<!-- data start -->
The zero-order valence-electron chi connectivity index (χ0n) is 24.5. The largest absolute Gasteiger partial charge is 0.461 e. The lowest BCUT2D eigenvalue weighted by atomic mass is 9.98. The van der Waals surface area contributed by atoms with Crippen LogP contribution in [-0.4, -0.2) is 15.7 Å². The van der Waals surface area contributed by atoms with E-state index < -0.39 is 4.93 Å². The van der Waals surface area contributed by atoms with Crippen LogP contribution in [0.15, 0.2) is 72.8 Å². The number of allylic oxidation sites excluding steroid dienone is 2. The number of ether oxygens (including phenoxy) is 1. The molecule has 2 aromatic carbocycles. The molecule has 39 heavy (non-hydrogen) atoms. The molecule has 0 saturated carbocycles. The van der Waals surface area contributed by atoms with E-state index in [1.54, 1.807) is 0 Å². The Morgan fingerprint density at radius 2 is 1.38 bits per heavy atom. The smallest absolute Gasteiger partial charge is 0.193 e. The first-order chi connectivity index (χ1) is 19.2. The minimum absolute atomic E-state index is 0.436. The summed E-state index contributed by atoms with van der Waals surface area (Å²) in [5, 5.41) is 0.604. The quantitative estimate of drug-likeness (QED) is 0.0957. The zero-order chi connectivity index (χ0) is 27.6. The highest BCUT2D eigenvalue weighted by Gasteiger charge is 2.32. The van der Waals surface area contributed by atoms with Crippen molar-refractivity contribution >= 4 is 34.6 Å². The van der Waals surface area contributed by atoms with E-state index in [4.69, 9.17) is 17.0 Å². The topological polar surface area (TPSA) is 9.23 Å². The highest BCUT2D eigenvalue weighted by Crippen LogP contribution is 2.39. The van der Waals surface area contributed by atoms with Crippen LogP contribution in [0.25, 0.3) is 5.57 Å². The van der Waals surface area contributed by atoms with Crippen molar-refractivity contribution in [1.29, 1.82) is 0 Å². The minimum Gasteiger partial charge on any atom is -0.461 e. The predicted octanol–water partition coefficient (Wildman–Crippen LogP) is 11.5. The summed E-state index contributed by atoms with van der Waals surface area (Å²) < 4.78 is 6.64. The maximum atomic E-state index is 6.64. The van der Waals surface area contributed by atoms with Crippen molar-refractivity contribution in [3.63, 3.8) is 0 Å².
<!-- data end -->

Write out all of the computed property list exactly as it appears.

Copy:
The zero-order valence-electron chi connectivity index (χ0n) is 24.5. The largest absolute Gasteiger partial charge is 0.461 e. The lowest BCUT2D eigenvalue weighted by atomic mass is 9.98. The van der Waals surface area contributed by atoms with Crippen LogP contribution in [-0.4, -0.2) is 15.7 Å². The van der Waals surface area contributed by atoms with E-state index < -0.39 is 4.93 Å². The van der Waals surface area contributed by atoms with Crippen LogP contribution in [0.15, 0.2) is 72.8 Å². The number of allylic oxidation sites excluding steroid dienone is 2. The number of ether oxygens (including phenoxy) is 1. The molecule has 2 aromatic carbocycles. The molecule has 39 heavy (non-hydrogen) atoms. The molecule has 0 saturated carbocycles. The van der Waals surface area contributed by atoms with E-state index in [1.54, 1.807) is 0 Å². The Morgan fingerprint density at radius 2 is 1.38 bits per heavy atom. The smallest absolute Gasteiger partial charge is 0.193 e. The first-order chi connectivity index (χ1) is 19.2. The minimum absolute atomic E-state index is 0.436. The summed E-state index contributed by atoms with van der Waals surface area (Å²) in [5, 5.41) is 0.604. The quantitative estimate of drug-likeness (QED) is 0.0957. The zero-order chi connectivity index (χ0) is 27.6. The highest BCUT2D eigenvalue weighted by Gasteiger charge is 2.32. The van der Waals surface area contributed by atoms with Crippen molar-refractivity contribution >= 4 is 34.6 Å². The van der Waals surface area contributed by atoms with E-state index in [4.69, 9.17) is 17.0 Å². The topological polar surface area (TPSA) is 9.23 Å². The highest BCUT2D eigenvalue weighted by Crippen LogP contribution is 2.39. The van der Waals surface area contributed by atoms with Crippen LogP contribution in [0.25, 0.3) is 5.57 Å². The van der Waals surface area contributed by atoms with Crippen molar-refractivity contribution in [1.29, 1.82) is 0 Å². The minimum Gasteiger partial charge on any atom is -0.461 e. The predicted octanol–water partition coefficient (Wildman–Crippen LogP) is 11.5. The summed E-state index contributed by atoms with van der Waals surface area (Å²) < 4.78 is 6.64. The maximum atomic E-state index is 6.64. The van der Waals surface area contributed by atoms with Crippen molar-refractivity contribution in [3.63, 3.8) is 0 Å².